Posted on November 27th, 2018 by Zane Cagle
Snow and Ice Season is Here
After a warm and rather short autumn, we were launched into winter over the weekend. If you are north of Interstate 70 this weekend, then you got a healthy dose of winter weather. Sunday, as many northern Missourians woke up to blizzard-like conditions, those in St. Louis experienced some relative balmy conditions and a tornado warning around 5 p.m. What gives? So I’m not a scientist and we won’t argue climate change here, but we must prepare for winter weather driving.
December in Missouri Usually Brings Snow
Weather Missouri can fluctuate, quickly– one day it may be 60 degrees and then the next day, it’s zero degrees and snowing. We are always guaranteed to have snow and ice in December, January and February. Seemingly, the first snow or ice of the season causes a flurry of motor vehicle crashes. Whether it is because we haven’t adapted our driving or due to inattentiveness, there are just more crashes. In all of the below tips, it should be understood that if you do not absolutely have to drive in inclement weather, then do not!
Tips for Driving in the Snow:
- Drive slowing– everything takes longer on snow or ice-covered roads. Accelerating, stopping, and turning are all easier on dry pavement. Give yourself time to maneuver
- Increase your following distance. The normal 3-4 seconds that you count on dry pavement while following to increase to 8 to 10 seconds
- Know your brakes- Know whether you have anti-lock brakes or not.
- Don’t stop on a hill if you can avoid it.
- Stay home. If you do not absolutely HAVE to Drive, then don’t. Even if you drive really well in the snow and ice, there are many others who simply cannot.
- Never warm up your vehicle in an enclosed area such as a garage (open your garage a little to let the air circulate)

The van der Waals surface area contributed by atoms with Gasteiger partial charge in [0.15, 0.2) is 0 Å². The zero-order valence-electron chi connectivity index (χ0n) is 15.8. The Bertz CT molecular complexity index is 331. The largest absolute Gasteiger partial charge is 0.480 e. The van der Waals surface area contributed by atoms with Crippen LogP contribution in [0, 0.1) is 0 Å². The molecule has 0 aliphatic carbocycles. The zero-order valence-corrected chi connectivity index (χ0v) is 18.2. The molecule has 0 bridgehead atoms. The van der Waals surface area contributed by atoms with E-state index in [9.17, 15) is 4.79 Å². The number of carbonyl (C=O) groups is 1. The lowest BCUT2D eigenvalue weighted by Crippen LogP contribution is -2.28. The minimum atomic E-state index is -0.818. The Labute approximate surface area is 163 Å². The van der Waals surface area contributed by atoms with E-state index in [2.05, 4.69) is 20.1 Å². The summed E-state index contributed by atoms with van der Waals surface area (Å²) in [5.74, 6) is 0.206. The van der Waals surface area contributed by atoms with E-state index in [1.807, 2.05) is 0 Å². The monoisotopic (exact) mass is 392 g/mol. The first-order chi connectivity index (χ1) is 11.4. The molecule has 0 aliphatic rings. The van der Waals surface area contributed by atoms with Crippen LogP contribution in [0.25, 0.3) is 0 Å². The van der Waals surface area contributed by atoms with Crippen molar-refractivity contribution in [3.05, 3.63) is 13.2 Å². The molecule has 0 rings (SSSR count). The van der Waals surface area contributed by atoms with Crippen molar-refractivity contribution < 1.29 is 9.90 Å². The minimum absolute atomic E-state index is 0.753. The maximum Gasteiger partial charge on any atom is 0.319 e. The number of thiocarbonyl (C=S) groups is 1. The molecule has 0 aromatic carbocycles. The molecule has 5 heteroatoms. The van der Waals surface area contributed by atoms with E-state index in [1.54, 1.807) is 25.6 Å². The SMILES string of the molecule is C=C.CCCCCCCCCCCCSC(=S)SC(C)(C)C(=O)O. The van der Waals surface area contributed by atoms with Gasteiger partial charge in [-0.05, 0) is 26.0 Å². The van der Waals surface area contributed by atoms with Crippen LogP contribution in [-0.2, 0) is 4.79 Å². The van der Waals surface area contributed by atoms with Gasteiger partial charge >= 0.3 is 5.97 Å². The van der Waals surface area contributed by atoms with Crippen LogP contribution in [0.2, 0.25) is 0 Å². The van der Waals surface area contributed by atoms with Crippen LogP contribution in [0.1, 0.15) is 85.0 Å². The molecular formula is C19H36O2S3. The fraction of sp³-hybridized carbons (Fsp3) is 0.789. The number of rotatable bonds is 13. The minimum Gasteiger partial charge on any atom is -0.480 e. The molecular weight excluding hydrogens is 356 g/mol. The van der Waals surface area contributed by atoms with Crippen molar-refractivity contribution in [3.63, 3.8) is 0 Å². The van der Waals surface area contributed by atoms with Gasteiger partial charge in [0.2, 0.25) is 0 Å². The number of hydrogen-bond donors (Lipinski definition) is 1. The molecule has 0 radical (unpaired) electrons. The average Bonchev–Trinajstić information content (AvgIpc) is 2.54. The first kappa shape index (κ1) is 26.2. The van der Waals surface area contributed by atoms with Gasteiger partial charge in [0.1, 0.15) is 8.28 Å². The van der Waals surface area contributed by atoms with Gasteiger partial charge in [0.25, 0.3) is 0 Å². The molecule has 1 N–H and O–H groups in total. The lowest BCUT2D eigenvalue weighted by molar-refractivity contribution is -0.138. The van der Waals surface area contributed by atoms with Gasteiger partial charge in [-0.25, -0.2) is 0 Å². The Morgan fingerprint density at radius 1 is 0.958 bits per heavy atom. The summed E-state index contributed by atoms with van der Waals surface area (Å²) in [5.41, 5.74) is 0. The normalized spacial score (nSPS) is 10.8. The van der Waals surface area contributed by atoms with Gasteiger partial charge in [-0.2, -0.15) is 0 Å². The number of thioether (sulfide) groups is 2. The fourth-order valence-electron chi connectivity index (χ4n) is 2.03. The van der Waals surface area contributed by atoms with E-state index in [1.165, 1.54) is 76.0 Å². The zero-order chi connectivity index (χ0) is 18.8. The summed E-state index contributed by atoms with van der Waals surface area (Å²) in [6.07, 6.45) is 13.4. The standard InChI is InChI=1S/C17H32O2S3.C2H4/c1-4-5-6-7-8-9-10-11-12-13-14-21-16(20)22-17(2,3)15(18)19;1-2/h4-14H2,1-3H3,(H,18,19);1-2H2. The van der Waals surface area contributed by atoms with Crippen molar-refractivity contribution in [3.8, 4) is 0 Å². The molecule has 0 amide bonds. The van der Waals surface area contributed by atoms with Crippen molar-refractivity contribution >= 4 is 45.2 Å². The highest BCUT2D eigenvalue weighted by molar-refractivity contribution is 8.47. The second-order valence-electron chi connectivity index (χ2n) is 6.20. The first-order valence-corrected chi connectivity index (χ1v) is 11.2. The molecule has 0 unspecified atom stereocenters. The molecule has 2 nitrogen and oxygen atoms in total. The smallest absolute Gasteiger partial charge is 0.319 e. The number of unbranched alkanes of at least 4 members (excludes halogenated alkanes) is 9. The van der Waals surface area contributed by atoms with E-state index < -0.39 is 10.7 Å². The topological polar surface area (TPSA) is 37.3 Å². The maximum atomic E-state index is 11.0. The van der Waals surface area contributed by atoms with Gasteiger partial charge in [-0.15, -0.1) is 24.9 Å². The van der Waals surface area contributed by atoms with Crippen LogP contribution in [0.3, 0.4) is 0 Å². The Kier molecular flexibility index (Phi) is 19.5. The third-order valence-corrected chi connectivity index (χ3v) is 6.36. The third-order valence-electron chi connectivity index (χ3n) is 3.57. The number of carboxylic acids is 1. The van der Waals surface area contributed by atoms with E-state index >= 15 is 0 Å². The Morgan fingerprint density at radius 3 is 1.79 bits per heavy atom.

- Avoid driving when you are fatigued
- Be sure your tires are properly inflated
- Keep your gas tank at least half full to avoid gas line freeze-up
- Do not use cruise control when driving on any slippery surface (wet, ice or snowy roads)
- Always use your seatbelt.
- Don’t drink and drive
Over 1,000 flights were cancelled out of the Midwest yesterday (Sunday), typically the busiest travel day in the U.S. and the Missouri Highway Patrol listed 587 crashes with 108 injuries and nine fatalities. There were 86 DWI arrests and 67 drug arrests.. These serious injury and fatal crashes were just the crashes listed on the MSHP records and do not include many county and city policing agencies. Like many Thanksgiving holiday traffic weekends, there were many crashes and the weather on Sunday contributed to many crashes.
Are Weather-Related Crashes Always Considered No-Fault Due to Weather?
No. Many people assume that drivers are not liable on snow-covered or ice-covered roadways, but this would be an incorrect assumption. They question remains after a crash, “Was the driver operating the vehicle with a “reasonable degree of care”?’. Actually the standard is whether or not a driver exercised the same care as that of a “reasonable person”. Thus, if someone was traveling too fast for weather conditions which then contributed to a head-on collision that injured or killed people, then the condition of the roadway would be analyzed in regard to the driver’s use of “reasonable care”. Crashes can sometimes have several contributing factors. When one of the causes of a collisions is a driver not using the appropriate standard of care, then they may be held liable. If no one is hurt, then the only damage is the property damage. However, if someone is injured or worse, then the at-fault driver may be held liable for damages.
If You Are Injured in a Motor Vehicle Collision
No matter the weather, if you have been injured in a motor vehicle crash, you absolutely should contact an expert car crash attorney first. As much as I wish you could rely on an insurance adjuster to look out for your best interest, my experience is that You are Not their Number One Priority. Even if it is your insurance company………you should seek expert legal advice before even speaking with any adjusters.